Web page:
Wednesday, March 9, 2016

Kings of the Ville Ride

What: 2nd Annual Kings of the Ville Ride
Where: Downtown Pleasant Hill (at the Train Depot)
When: March 19th, 2016 - 9:00 am Start

Kevin Nierman and the Dirty Dogs bring us the 2nd Annual Kings of the Ville Ride.  A lovely 44 mile route starting in Pleasant Hill, MO and passes through some lovely small towns like  Kingsville,  Gunn City, and East Lynne before returning to Pleasant Hill.

Join us on Face Book for updates and a little history (also see below) :

Route maps are below. 

Kevin is old school like me and uses good ole gmap-pedometer for his online map. Here is the link:

Cue sheet link (pdf) -

Garmin map link:  -

Strava map link:

Kevin's History Lessons:

History Lesson 1:
Kingsville Missouri was founded by settler William King in 1851ish. He was born in Independence, Missouri, in 1831, but due to its growing meth problem, King fled Independence to rural areas to start his own meth operation. Later, conveniently situated on the newly-built rail line, he had access to easy distribution and soon businesses and Meth-odist churches popped up and made it the thriving town it is today. The Stahl Mining Co - originally formed during the Civil War to cast lightweight canons for the South, still mines aluminum to this day. It just looks like a normal building, but the pit inside goes deep down into the earth. Fact.

History Lesson 2:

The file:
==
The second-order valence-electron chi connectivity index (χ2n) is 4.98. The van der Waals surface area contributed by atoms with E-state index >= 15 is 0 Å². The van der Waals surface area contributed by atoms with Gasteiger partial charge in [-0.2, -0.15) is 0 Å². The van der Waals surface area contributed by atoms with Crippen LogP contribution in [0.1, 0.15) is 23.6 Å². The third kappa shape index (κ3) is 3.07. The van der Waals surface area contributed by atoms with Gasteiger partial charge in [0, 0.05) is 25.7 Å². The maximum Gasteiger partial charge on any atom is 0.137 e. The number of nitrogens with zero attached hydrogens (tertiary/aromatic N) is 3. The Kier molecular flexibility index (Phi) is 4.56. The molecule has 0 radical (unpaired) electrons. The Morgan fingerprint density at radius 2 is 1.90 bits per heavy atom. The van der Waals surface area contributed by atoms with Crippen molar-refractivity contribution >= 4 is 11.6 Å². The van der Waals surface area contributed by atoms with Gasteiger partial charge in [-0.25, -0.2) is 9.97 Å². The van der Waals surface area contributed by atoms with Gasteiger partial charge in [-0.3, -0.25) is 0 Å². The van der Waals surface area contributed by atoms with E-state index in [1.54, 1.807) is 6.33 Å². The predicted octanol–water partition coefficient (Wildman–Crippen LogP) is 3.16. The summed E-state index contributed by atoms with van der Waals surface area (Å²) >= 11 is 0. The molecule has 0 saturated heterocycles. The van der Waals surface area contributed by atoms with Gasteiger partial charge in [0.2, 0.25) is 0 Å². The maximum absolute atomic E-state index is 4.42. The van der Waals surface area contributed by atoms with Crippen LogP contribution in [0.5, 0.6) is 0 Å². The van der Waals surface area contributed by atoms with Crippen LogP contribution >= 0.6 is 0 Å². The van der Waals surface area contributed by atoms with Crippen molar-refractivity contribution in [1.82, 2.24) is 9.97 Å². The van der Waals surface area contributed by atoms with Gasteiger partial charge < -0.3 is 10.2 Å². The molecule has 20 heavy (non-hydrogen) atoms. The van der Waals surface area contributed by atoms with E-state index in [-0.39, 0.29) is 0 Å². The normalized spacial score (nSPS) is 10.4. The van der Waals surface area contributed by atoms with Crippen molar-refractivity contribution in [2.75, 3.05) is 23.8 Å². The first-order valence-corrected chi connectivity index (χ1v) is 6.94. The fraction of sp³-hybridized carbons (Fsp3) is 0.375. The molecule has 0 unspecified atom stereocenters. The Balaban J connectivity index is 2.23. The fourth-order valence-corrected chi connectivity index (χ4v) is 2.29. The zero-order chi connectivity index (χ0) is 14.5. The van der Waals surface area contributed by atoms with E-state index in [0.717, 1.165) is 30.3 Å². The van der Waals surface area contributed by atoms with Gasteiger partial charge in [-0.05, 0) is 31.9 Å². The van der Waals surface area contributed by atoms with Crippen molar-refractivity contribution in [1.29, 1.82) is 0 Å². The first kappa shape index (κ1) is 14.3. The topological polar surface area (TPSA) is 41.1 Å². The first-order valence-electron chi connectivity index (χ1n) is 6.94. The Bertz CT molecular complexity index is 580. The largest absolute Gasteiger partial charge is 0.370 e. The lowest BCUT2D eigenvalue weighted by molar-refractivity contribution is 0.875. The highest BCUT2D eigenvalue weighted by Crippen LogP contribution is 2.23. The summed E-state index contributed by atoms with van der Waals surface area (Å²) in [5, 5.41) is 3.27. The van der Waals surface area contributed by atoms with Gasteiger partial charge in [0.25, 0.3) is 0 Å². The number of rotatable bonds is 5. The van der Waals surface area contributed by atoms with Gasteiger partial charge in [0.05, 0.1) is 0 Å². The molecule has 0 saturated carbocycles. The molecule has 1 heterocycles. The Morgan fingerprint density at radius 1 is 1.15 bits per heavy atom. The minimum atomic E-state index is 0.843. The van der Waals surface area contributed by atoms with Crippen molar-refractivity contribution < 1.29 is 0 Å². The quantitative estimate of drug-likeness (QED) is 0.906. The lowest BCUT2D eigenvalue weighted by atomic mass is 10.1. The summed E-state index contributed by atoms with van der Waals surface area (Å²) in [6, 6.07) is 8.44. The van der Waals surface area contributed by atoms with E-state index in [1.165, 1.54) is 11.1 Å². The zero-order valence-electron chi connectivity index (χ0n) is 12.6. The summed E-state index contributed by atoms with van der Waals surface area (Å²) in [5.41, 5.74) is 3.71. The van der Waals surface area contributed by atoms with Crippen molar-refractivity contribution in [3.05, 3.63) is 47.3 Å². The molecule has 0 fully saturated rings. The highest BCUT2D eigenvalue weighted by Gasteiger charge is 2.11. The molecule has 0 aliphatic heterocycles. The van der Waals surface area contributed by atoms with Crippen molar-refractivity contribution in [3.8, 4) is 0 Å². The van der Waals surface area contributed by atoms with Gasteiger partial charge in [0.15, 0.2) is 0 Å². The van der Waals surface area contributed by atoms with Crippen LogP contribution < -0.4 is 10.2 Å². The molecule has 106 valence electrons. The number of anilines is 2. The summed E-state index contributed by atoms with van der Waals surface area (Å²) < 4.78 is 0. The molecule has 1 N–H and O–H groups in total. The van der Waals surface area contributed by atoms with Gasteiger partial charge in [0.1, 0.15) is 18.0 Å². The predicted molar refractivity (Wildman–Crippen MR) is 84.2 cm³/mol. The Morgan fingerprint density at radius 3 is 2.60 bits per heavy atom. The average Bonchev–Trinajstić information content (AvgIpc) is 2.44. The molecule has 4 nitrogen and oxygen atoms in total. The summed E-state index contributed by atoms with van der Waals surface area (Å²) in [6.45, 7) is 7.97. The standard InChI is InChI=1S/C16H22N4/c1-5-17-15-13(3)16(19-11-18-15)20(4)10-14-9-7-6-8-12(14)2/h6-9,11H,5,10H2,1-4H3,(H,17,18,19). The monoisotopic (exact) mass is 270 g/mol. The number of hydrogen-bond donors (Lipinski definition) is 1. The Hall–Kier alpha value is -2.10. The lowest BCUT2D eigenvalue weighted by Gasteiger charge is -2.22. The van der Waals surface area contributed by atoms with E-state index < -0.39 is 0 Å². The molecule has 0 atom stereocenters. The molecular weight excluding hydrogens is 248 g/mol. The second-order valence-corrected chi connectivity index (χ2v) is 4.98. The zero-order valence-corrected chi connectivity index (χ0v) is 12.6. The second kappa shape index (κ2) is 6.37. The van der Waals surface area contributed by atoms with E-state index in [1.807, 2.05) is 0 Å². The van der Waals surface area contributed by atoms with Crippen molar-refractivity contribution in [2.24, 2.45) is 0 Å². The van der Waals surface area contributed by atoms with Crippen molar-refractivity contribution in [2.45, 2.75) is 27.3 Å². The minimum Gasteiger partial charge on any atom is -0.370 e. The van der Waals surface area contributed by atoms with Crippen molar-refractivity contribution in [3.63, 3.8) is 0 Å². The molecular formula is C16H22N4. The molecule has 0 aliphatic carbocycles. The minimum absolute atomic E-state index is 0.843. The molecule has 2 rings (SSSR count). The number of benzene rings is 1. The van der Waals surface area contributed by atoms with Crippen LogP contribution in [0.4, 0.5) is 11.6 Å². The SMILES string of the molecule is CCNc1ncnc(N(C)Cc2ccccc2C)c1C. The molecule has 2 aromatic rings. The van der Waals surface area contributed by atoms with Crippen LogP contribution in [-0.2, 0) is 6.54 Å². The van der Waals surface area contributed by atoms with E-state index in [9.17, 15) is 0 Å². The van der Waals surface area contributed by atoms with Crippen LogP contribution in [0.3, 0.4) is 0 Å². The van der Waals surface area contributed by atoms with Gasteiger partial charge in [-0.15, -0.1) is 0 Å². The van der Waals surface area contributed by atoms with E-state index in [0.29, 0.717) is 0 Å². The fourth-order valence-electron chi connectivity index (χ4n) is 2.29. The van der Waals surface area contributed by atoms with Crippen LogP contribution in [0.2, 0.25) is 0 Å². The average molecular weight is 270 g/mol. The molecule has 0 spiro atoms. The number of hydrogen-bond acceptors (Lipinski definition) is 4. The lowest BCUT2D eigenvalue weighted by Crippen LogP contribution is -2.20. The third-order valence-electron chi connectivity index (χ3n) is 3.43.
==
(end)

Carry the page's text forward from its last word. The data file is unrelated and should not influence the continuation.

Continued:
On this ride, we will pass the grave site of Missouri's famousest dog, Old Drum. Long story short, Old Drum was sniffin' the wrong place at the wrong time. His name was given to him by his owner, Charles Burden, describing the sound it made when he'd beat his dog for dragging home one of his neighbor's dead sheep. Old Drum met his fate three days before Halloween in 1869. So much for that sheep costume he was sewing together in the beet cellar behind the barn. Fact.

History Lesson 3:
Originally, Pleasant Hill Missouri was named "Pleasant Situation on an Elevated Prairie", but the Union Army hated this so much that they imposed a general order (No. 11) commanding they shorten their name or else the towns population would be dispersed and all livestock slaughtered and crops set ablaze. Pleasant Hill complied, obviously. These were hard times. We have it easy. Fact.

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